Stars don’t keep forming forever in a molecular cloud. Eventually, most of the gas is used up, and the young stars dissipate the rest of the gas once they start shining. Since the period of star formation in the birth cluster is finite, and since we know the rate of supernova explosions, the two can be combined to help illuminate how many siblings the Sun has. If that sounds complicated, it is. But it’s solid, well-understood science.
“Here, we revisit the number of stars in the Sun’s birth cluster from the point of view of the probability of acquiring at least one core-collapse supernova within the finite duration of star formation in the birth cluster,” the authors write. “We find that the number of stars in the birth cluster can be significantly larger than that previously considered, depending on the duration of star formation.”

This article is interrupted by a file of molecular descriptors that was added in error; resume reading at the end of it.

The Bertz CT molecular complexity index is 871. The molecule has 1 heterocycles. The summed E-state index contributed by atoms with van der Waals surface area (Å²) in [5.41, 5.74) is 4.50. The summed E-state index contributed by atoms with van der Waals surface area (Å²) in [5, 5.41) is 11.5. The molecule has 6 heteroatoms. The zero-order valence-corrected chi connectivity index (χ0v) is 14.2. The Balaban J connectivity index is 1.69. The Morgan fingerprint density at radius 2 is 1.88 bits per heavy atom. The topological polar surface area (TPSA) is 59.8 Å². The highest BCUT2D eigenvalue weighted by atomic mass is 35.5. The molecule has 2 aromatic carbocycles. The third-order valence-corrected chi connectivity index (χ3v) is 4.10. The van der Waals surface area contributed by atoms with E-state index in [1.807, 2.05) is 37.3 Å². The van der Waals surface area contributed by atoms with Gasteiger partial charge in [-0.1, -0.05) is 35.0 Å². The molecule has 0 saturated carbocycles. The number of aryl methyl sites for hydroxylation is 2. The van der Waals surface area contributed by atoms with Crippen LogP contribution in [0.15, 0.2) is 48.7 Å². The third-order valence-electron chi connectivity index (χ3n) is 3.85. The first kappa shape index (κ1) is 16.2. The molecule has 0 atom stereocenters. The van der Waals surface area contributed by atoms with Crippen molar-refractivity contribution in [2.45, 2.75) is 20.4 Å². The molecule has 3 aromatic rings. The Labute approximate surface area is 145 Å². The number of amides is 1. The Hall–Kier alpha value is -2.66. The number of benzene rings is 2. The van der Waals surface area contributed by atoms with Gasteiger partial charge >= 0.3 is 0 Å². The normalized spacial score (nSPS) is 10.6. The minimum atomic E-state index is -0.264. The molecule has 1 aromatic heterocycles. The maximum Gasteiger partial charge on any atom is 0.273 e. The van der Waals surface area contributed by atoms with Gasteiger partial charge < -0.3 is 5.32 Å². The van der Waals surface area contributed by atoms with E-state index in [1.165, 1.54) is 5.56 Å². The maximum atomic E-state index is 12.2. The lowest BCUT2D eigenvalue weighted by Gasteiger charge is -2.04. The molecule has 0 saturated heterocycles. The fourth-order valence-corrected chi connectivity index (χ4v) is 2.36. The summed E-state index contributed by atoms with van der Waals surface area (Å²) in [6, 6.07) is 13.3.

The massive stars that end their lives as core-collapse supernova (CCSN) explosions don’t live nearly as long as the Sun. They may live only a few million years, meaning they can form, explode, and die while other solar systems like the Sun’s are still forming. When they explode, they inject nearby solar systems with short-lived radionuclides (SLRs,) including 26Al. These tiny grains of 26Al are taken up in CAI formation.
The authors assume that a CCSN occurred near the birth of the Solar System. This is plausible since SN explosions create shock waves that trigger star birth when they slam into molecular clouds. In their framework, there needs to be at least one additional CCSN during the period of star formation in the cluster. They calculated that probability and came up with an event rate for CCSNs.